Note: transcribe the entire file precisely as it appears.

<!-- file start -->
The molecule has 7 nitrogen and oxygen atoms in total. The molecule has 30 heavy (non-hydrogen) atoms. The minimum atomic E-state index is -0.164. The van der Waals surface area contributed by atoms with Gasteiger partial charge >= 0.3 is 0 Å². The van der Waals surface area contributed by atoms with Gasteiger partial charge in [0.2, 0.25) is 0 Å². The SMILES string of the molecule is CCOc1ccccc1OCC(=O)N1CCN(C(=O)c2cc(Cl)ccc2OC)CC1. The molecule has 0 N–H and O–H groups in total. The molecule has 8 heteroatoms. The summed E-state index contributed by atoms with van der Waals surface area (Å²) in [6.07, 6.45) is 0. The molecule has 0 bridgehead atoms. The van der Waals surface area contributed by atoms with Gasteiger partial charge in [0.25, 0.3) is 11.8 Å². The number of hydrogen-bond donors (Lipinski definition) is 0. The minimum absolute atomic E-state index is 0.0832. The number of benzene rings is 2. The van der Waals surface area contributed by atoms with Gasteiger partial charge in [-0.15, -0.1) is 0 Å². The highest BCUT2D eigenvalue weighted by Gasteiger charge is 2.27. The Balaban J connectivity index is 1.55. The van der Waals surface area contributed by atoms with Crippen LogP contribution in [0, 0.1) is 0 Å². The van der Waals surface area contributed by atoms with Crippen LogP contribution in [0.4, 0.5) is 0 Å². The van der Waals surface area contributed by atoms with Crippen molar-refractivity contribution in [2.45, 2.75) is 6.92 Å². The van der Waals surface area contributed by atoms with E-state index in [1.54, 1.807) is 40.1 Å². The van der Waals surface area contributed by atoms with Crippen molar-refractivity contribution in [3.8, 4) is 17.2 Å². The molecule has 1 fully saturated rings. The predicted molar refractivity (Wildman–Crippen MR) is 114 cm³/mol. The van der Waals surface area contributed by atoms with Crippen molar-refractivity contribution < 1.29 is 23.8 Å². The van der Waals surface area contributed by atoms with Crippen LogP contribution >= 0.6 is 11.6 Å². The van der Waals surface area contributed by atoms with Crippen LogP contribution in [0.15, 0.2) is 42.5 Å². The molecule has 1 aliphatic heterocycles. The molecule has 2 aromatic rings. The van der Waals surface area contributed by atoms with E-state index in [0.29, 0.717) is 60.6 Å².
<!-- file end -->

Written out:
The molecule has 7 nitrogen and oxygen atoms in total. The molecule has 30 heavy (non-hydrogen) atoms. The minimum atomic E-state index is -0.164. The van der Waals surface area contributed by atoms with Gasteiger partial charge >= 0.3 is 0 Å². The van der Waals surface area contributed by atoms with Gasteiger partial charge in [0.2, 0.25) is 0 Å². The SMILES string of the molecule is CCOc1ccccc1OCC(=O)N1CCN(C(=O)c2cc(Cl)ccc2OC)CC1. The molecule has 0 N–H and O–H groups in total. The molecule has 8 heteroatoms. The summed E-state index contributed by atoms with van der Waals surface area (Å²) in [6.07, 6.45) is 0. The molecule has 0 bridgehead atoms. The van der Waals surface area contributed by atoms with Gasteiger partial charge in [0.25, 0.3) is 11.8 Å². The number of hydrogen-bond donors (Lipinski definition) is 0. The minimum absolute atomic E-state index is 0.0832. The number of benzene rings is 2. The van der Waals surface area contributed by atoms with Gasteiger partial charge in [-0.15, -0.1) is 0 Å². The highest BCUT2D eigenvalue weighted by Gasteiger charge is 2.27. The Balaban J connectivity index is 1.55. The van der Waals surface area contributed by atoms with Crippen LogP contribution in [0, 0.1) is 0 Å². The van der Waals surface area contributed by atoms with Crippen LogP contribution in [0.4, 0.5) is 0 Å². The van der Waals surface area contributed by atoms with Crippen molar-refractivity contribution in [2.45, 2.75) is 6.92 Å². The van der Waals surface area contributed by atoms with E-state index in [1.54, 1.807) is 40.1 Å². The van der Waals surface area contributed by atoms with Crippen molar-refractivity contribution in [3.8, 4) is 17.2 Å². The molecule has 1 fully saturated rings. The predicted molar refractivity (Wildman–Crippen MR) is 114 cm³/mol. The van der Waals surface area contributed by atoms with Crippen molar-refractivity contribution < 1.29 is 23.8 Å². The van der Waals surface area contributed by atoms with Crippen LogP contribution >= 0.6 is 11.6 Å². The van der Waals surface area contributed by atoms with Crippen LogP contribution in [0.15, 0.2) is 42.5 Å². The molecule has 1 aliphatic heterocycles. The molecule has 2 aromatic rings. The van der Waals surface area contributed by atoms with E-state index in [0.29, 0.717) is 60.6 Å².